Related Audiobooks

Free with a 30 day trial from Scribd

See all
  • Be the first to comment

Bad Things May Be Good for You: creativity and regret

  1. 1. Southampton 9 Feb. 2009 Bad Things May Be Good for You: creativity and regret Alan Dix Lancaster University www.hcibook.com/alan/ www.alandix.com
  2. 2. Southampton 9 Feb. 2009 today I am not talking about … • intelligent internet interfaces fuzzy personal ontologies and structure from folksonomies • visualisation and sampling • situated displays, eCampus, small device – large display interactions • fun and games, virtual crackers, artistic performance, slow time • physicality and product design but have before
  3. 3. Southampton 9 Feb. 2009 … or even lots of lights http:/www.hcibook.com/alan/projects/firefly/
  4. 4. Southampton 9 Feb. 2009 ... but I will talk about bad ideas for creativity and design understanding regret linked by imagination and rationality for innovation in computing for innovation in computing using computational modeling using computational modeling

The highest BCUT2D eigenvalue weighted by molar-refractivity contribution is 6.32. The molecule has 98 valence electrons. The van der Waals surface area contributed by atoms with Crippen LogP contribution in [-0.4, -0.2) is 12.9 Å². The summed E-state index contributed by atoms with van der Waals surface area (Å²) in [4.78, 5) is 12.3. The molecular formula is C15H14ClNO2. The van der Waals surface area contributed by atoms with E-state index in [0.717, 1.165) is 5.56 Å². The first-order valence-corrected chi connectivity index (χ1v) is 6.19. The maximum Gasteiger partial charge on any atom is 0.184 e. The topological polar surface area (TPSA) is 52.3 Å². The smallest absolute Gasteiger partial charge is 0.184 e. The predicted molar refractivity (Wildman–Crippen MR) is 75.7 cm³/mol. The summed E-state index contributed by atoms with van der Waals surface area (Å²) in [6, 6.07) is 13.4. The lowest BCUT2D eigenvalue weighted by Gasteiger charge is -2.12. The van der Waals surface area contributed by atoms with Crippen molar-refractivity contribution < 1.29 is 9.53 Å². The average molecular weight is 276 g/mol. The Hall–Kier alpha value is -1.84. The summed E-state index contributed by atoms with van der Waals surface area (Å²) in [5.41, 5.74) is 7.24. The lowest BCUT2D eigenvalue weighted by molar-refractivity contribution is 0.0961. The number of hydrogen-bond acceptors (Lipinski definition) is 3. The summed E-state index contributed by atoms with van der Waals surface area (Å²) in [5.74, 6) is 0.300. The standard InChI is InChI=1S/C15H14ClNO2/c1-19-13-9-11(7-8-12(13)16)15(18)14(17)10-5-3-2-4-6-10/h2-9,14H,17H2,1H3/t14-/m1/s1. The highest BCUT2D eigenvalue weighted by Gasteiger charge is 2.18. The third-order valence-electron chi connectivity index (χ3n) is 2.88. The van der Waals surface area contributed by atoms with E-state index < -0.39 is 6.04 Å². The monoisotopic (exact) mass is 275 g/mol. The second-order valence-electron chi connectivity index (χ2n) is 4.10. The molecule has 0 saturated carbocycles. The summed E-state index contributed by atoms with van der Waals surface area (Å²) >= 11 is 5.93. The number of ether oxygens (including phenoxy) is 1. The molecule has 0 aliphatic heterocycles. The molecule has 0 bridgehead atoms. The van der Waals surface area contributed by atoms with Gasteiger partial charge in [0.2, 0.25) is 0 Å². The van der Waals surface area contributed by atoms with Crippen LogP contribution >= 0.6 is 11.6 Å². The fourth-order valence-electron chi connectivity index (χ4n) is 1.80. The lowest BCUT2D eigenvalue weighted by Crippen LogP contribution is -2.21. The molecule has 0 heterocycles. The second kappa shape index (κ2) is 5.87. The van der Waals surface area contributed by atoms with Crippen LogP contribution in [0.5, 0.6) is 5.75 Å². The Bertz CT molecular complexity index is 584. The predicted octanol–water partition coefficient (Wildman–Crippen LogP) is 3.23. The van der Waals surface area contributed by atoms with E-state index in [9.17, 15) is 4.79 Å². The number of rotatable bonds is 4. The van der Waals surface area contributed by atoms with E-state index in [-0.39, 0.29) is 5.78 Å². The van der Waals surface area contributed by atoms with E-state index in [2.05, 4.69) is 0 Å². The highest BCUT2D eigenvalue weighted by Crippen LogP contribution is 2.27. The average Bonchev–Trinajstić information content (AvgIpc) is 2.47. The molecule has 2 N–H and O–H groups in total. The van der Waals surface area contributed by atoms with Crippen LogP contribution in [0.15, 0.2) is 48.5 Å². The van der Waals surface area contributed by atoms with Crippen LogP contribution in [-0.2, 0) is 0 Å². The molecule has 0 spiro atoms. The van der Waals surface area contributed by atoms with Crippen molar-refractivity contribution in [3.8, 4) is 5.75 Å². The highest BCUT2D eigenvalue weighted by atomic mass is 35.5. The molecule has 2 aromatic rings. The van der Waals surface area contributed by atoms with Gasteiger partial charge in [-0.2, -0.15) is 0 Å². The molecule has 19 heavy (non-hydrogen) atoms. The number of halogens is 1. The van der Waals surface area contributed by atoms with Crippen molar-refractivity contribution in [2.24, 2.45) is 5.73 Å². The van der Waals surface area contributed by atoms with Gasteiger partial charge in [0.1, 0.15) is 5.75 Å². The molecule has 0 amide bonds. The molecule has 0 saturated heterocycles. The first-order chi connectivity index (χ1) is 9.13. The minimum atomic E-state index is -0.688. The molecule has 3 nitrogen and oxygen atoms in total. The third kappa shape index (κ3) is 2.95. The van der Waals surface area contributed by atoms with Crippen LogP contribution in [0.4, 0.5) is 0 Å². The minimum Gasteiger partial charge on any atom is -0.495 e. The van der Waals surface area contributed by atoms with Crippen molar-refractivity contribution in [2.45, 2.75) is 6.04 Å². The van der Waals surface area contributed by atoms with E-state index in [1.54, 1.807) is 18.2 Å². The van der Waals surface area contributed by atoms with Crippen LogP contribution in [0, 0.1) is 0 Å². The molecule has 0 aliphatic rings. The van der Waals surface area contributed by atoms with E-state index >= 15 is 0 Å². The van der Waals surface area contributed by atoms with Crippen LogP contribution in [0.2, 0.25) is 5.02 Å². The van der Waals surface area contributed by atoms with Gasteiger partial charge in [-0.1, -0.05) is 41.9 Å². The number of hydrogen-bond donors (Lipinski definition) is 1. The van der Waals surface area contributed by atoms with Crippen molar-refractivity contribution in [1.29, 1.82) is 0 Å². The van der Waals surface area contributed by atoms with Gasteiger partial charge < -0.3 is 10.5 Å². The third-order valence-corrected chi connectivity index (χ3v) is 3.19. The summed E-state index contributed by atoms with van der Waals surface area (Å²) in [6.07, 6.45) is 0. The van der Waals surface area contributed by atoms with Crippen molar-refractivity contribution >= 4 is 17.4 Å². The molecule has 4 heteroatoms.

5. 5. Southampton 9 Feb. 2009 bad ideas for creativity and design origins ... nearly 15 years ago, UG research methods ...
  6. 6. Southampton 9 Feb. 2009 design exercise (recent example) Collaborative or Social Networking Thing* for babies and/or parents of babies … … but … design a bad one / silly one * at least some physical token or device, not purely web/digital
  7. 7. Southampton 9 Feb. 2009 prompts … THE BAD 1 what is bad about this idea? 2 why is this a bad thing? 3 are there any other things that share this feature but are not bad? 4 if so what is the difference? try different contexts used car salesman – how would you sell it to someone? THE GOOD 1 what is good about this idea? 2 why is this a good thing? 3 anything that shares this feature but is not good? 4 if so what is the difference?
  8. 8. Southampton 9 Feb. 2009 make it a good idea • What is good - keep it • What is bad - change it • Change context • Learn from aspects
  9. 9. Southampton 9 Feb. 2009 Good Ideas why bad ideas? training: – low commitment => easier to critique design: – large jumps through the design space ? ?
  10. 10. Southampton 9 Feb. 2009 Bad Ideas why bad ideas? training: – low commitment => easier to critique design: – large jumps through the design space
  11. 11. Southampton 9 Feb. 2009 why bad ideas? training: – low commitment => easier to critique design: – large jumps through the design space – understanding of the design space Bad Ideas Meta-level dimensions criteria properties
  12. 12. Southampton 9 Feb. 2009 plus ... • other divergent techniques: – random metaphors, putting ideas together • arbitrary constraints: – time, materials, etc. • externalisation • personality prostheses